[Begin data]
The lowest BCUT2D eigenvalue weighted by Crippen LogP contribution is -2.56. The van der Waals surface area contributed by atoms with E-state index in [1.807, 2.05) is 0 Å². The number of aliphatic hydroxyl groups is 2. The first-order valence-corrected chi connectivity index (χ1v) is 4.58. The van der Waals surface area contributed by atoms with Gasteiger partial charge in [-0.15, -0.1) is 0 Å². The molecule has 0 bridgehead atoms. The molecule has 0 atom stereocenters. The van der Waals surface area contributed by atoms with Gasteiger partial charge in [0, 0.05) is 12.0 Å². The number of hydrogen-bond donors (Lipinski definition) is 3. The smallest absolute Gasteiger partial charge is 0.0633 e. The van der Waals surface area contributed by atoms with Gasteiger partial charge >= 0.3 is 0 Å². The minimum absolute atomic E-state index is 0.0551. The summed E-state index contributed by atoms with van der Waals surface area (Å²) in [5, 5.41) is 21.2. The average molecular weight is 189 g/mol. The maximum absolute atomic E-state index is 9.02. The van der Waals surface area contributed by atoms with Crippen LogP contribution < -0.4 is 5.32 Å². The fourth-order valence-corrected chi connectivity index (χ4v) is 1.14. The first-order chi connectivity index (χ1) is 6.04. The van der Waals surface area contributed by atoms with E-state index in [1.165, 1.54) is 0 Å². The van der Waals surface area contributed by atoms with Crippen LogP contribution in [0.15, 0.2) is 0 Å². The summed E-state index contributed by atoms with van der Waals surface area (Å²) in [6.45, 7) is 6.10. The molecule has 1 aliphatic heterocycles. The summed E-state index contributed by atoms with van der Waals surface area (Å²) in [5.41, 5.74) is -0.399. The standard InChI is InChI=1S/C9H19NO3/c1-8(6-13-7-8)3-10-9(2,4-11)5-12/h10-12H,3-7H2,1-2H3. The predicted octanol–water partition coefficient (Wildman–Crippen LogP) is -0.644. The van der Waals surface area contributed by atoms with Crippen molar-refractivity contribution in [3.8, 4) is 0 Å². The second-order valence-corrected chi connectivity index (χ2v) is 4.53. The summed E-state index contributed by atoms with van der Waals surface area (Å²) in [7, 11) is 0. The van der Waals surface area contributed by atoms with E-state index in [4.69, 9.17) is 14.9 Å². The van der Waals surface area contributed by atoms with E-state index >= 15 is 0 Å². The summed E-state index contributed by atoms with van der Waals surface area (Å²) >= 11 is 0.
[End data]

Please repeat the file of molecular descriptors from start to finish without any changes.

The lowest BCUT2D eigenvalue weighted by Crippen LogP contribution is -2.56. The van der Waals surface area contributed by atoms with E-state index in [1.807, 2.05) is 0 Å². The number of aliphatic hydroxyl groups is 2. The first-order valence-corrected chi connectivity index (χ1v) is 4.58. The van der Waals surface area contributed by atoms with Gasteiger partial charge in [-0.15, -0.1) is 0 Å². The molecule has 0 bridgehead atoms. The molecule has 0 atom stereocenters. The van der Waals surface area contributed by atoms with Gasteiger partial charge in [0, 0.05) is 12.0 Å². The number of hydrogen-bond donors (Lipinski definition) is 3. The smallest absolute Gasteiger partial charge is 0.0633 e. The van der Waals surface area contributed by atoms with Gasteiger partial charge >= 0.3 is 0 Å². The minimum absolute atomic E-state index is 0.0551. The summed E-state index contributed by atoms with van der Waals surface area (Å²) in [5, 5.41) is 21.2. The average molecular weight is 189 g/mol. The maximum absolute atomic E-state index is 9.02. The van der Waals surface area contributed by atoms with Crippen LogP contribution < -0.4 is 5.32 Å². The fourth-order valence-corrected chi connectivity index (χ4v) is 1.14. The first-order chi connectivity index (χ1) is 6.04. The van der Waals surface area contributed by atoms with E-state index in [1.165, 1.54) is 0 Å². The van der Waals surface area contributed by atoms with Crippen LogP contribution in [0.15, 0.2) is 0 Å². The summed E-state index contributed by atoms with van der Waals surface area (Å²) in [6.45, 7) is 6.10. The molecule has 1 aliphatic heterocycles. The summed E-state index contributed by atoms with van der Waals surface area (Å²) in [5.41, 5.74) is -0.399. The standard InChI is InChI=1S/C9H19NO3/c1-8(6-13-7-8)3-10-9(2,4-11)5-12/h10-12H,3-7H2,1-2H3. The predicted octanol–water partition coefficient (Wildman–Crippen LogP) is -0.644. The van der Waals surface area contributed by atoms with Crippen molar-refractivity contribution in [3.8, 4) is 0 Å². The second-order valence-corrected chi connectivity index (χ2v) is 4.53. The summed E-state index contributed by atoms with van der Waals surface area (Å²) in [7, 11) is 0. The van der Waals surface area contributed by atoms with E-state index in [4.69, 9.17) is 14.9 Å². The van der Waals surface area contributed by atoms with E-state index >= 15 is 0 Å². The summed E-state index contributed by atoms with van der Waals surface area (Å²) >= 11 is 0.